The orchestra provides invaluable support to the singers. But what do the players think? Horn player Ian Fisher shares their secrets.
Everyone has an opinion about which singer should win the competition: the enthusiastic audience in the hall; the inscrutable judges; the television viewers; the professional pundits; everyone. Even the orchestra.
However, our assessment is more difficult to make because the singers perform facing away from us which means we don't receive the full effect, especially where I sit at the back of the stage.
It is true that we will have got to know the contestants a little in rehearsal but it's the concert performance that counts and on the night there are many variables that come into play. Someone who has seemed a sure winner in the run-through may fade on the platform and an apparent shrinking violet when practising could blossom in the glare of the lights. That's the magic of live performance.
Discussion within the orchestra will throw up different criteria for what constitutes a possible winner. Depending on who you talk to, the deciding factor could be vocal range, tone quality, versatility or bust measurement. Whatever the reason, players can become fiercely supportive of 'their' singer and may disagree passionately with the judges' decision.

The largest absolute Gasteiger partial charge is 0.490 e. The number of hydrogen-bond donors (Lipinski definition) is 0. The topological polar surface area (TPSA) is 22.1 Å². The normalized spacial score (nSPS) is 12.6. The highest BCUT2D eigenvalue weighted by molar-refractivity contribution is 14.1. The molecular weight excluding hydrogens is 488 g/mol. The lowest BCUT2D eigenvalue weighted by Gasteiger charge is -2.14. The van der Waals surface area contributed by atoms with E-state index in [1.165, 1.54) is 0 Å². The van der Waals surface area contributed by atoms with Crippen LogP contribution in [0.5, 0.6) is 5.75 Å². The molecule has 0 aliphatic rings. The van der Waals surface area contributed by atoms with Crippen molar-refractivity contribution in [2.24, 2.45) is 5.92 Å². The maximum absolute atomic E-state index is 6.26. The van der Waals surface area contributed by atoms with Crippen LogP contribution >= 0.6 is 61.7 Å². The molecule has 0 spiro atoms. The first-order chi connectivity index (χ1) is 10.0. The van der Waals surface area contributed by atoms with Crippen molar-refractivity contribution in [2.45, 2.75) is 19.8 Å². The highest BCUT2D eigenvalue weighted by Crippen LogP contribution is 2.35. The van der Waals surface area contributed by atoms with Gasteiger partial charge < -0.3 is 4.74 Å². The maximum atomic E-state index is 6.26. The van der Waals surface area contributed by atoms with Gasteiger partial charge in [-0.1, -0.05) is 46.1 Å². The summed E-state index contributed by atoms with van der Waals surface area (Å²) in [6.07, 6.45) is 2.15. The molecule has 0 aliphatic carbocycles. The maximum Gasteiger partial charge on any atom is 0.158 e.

Of course, there is no link between this passion and the fact that there is often an orchestral flutter on the result in the form of a sweepstake (I've never taken part because horn playing is enough of a gamble for me; try making a living by blowing raspberries down a coiled up length of brass tubing and you'll see what I mean).
I suppose having a (tiny) financial interest in the winner could be considered a conflict of interest but there is little that players can do to try to influence the outcome apart from vigorously applauding a favoured performer while smiling enthusiastically at the jury.
As musicians, we all know how difficult it can be to make a career out of performing and are consequently extremely supportive of anyone willing to put themselves through the necessary rigours to get there.
Conductors, too, generally go out of their way to ensure the competitors give of their best. Most of the singers are in the early stages of their careers and perhaps lack the experience that will come with time. Under these circumstances, the most sympathetic conductors attempt to nurture latent talent by offering helpful suggestions that can give guidance without swamping the soloist's own personality or ideas.
The limelight clearly belongs to the competitors but occasionally the chosen programme includes something exposed for an orchestral musician. It is on such occasions that we are thankful for the team of Cardiff Singer librarians who give a timely warning to us of any potentially tricky piece before it appears at the dress rehearsal.
And I guess that sums up the whole competition. There can only be one winner but to get there he or she relies on the collaborative effort of us all, just as we rely on each other. And, for me, that is what music making is about.
Ian Fisher joined the horn section of the BBC National Orchestra of Wales in 1986, so has taken part in all except the first two competitions, playing for hundreds of competitors.